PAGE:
Sometimes I write something so many times in my head, that I think I've really written it down where it is possible for other people to see it.
In looking back over my previously posts for the period that I could have done it I don't think I've mentioned the book I read about the great influenza epidemic of 1918-1919. I had read a few things about the epidemic before, but the book The Great Influenza: The Story of the Deadliest Pandemic in History by John Barry was the most in depth of anything I've ever read about it. It is kind of a strange history since he spends at least half the book giving the history of medicine in the world and then in the United States up to that point. It is a description of the development of medicine and its change into a truly scientific profession. Which hadn't occurred, at least in the United States until shortly before World War One. It is interesting in one way because the climax of the story, the epidemic, was not in the end really defeated so much by the heroic doctors or their new scientific discipline. Instead it just burned itself out like most plagues in the past.
One guy Barry really doesn't like was Woodrow Wilson and the system of crushing dissent that he put in place for running America during World War I. As he describes it and if truth be told as I've read about it in other places, it was a nearly totalitarian system of enforcing compliance and ensuring that there would be no dissension and no overt opposition to the war. The system that booked no bad news about the war helped ensure that the epidemic would spread more easily and quickly, since newspapers were forbidden to write about it for the most part and people who talked about it and its danger were often reported to the authorities as unAmerican defeatists.
Kind of interesting at several levels. First, is that Wilson was from Virginia originally and did believe in the Lost Cause I suspect. What makes that interesting to me, since I've just read them, is that Grant in his Memoirs mentioned several times how much more difficult it was for the North with a free press to prevent anti war sentiment from being spread, while the South, which Grant insisted, had a censored press was more able to limit such dissent (something Grant seemed to envy). I wonder if Wilson learned this at his father's knee?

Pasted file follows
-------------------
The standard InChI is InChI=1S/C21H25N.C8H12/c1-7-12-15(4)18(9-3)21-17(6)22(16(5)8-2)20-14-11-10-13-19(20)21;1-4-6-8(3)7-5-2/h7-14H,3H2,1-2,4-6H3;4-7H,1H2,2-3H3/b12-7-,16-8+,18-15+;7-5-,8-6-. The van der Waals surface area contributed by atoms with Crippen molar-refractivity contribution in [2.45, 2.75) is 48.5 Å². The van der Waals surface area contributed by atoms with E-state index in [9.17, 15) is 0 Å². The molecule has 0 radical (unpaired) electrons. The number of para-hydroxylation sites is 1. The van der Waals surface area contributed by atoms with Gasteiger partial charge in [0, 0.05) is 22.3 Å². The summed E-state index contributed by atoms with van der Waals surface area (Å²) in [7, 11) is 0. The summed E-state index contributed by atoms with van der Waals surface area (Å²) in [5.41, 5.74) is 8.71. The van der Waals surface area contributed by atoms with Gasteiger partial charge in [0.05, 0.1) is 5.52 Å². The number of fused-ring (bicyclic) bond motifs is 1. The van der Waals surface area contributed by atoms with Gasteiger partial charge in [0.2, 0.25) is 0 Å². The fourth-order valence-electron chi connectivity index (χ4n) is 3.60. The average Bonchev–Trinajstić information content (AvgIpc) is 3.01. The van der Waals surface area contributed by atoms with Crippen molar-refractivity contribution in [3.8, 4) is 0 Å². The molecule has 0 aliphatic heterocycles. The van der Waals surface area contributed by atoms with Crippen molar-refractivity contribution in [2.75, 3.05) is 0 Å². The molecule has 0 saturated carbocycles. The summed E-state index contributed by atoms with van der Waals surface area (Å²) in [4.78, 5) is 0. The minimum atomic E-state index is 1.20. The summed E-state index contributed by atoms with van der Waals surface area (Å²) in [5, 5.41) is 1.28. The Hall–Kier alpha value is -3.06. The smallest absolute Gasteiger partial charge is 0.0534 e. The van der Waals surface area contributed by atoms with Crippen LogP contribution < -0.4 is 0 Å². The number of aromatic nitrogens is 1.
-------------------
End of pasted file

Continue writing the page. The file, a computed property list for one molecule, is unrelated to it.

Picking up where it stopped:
Second, is how most people were willing to agree to this kind of suppression. When one grows up reading the books I have read, it is hard to remember that these books were written by the people who were being suppressed by the vast majority of this country and who were more than willing to go along with the government's crushing of dissent. One always, I suspect, imagines himself as standing up against the kind of oppression, In the situation as it is coming down how would one act, I wonder? Or to be honest, the question I am most concerned about is how I would act.
Third, I suspect that Obama is licking his lips in the hope that he will be able to use the Espionage Act that was passed at the behest of Wilson to crush dissent during the First World War to smash Wikileaks and imprison Assange and Manning for life. I am sure he would like to get around to screwing with us lesser types too.
I went over to one of my fake progressive blogs just to see how the comments were going there or perhaps to get my fair share of abuse. Although this time I did manage to avoid commenting, for which I am vary proud. However, they were ecstatic about the arrests involving the people protesting Manning's condition. And of course once again Manning's imprisonment really isn't that bad and the people protesting weren't really hassled that much. Oh yeah, Daniel Ellsberg isn't that great a guy and what he did wasn't all that brave. There was also a massive justification post for Libya, but I'll leave that for another time.
Wow, these are people who claim to be liberal or progressive. I would guess that they would be the ones who if they lived in Germany in the 1930s would insist that National Socialist did have socialist in its name. Or in the alternative, those who lived during the First World War and would report their neighbors for not being enthusiastic enough. Worker bees I guess.